Living Lab Berlin
- What are barriers for behavioural changes?
- Does awareness of mobility-related carbon emissions lead to behavioural changes?
- What measures support people being mobile within their CO2-Mobility Budget limits?
This Living Lab analyses if awareness of climate goals and the derived individual allowance lead to attitude and behaviour changes. It develops recommendations for measures to help overcome typical barriers to meeting individual CO2 limits.
The Berlin Living Lab investigates the introduction of an Individual Mobility Budget with the emphasis on commuter mobility. Therefore, it focuses on people who commute to a science and technology park outside the city centre of Berlin.
By using an experimental approach, the Berlin Living Lab investigates the following research questions. Do commuters accept the restrictions that come with the introduction of an Individual Mobility Budget? Can information about one’s personal carbon emissions trigger change in commuting behaviour?
As a testing ground, the Living Lab focuses on the science and technology park Berlin Adlershof. The park is well-known within the city and is home to numerous research institutes and over 1.200 businesses, including many in the media sector. The park is located outside the Berlin’s urban core, about half an hour journey by train. Hence, many people commute to the location on a daily basis.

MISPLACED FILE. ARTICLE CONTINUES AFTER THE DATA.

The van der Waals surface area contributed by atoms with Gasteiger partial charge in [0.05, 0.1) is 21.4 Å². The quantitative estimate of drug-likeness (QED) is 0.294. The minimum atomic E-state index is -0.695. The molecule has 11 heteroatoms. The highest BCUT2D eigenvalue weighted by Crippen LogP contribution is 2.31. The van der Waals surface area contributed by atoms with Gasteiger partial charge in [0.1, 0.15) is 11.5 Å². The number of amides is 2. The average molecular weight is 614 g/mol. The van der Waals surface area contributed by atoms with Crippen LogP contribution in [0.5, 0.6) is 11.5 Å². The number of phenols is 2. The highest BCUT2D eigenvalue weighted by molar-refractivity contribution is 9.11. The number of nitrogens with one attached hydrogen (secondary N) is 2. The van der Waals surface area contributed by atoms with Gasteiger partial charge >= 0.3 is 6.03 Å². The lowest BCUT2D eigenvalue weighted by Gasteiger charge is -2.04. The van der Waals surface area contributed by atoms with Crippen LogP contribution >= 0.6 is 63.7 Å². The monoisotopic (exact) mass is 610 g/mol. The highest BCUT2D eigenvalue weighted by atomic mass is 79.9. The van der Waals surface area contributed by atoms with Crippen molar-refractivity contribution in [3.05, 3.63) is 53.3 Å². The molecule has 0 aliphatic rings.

In partnership with WISTA Management GmbH, a public enterprise responsible for the science and technology park, the Living Lab recruits participants from various work places within the park. The participants take part in an initial survey, asking about their mobility behaviour and especially car usage. Subsequently, they are introduced to the concept of an Individual Mobility Budget.
The centrepiece of the research is an experiment, in which participants track their daily travel routes using a mobility tracking app ‘DLR MovingLab’. The app automatically identifies the mode of transportation and logs the route accordingly. Based on mode choice, duration and distance, the app calculates participant’s CO2-emissons and presents a daily report on how much of their Individual Mobility Budget is already used up.
Following this field test, the participants are invited to partake in a focus group discussion. Here, they share insights about their experiences receiving information on their CO2-mobility budget. A central objective is to gauge their acceptance of the Individual Mobility Budget concept. Furthermore, the focus group explores the possibility of potential behavioural changes in people’s daily commutes, in response to the information regarding their CO2-consumption.
Focussing on commuter mobility, the Berlin Living Lab investigates the implications and possibilities of Individual Mobility Budgets in a critical transportation area with significant potential for CO2 reduction. The findings contribute to an understanding of how people can be motivated to transition from car mobility to more sustainable alternatives.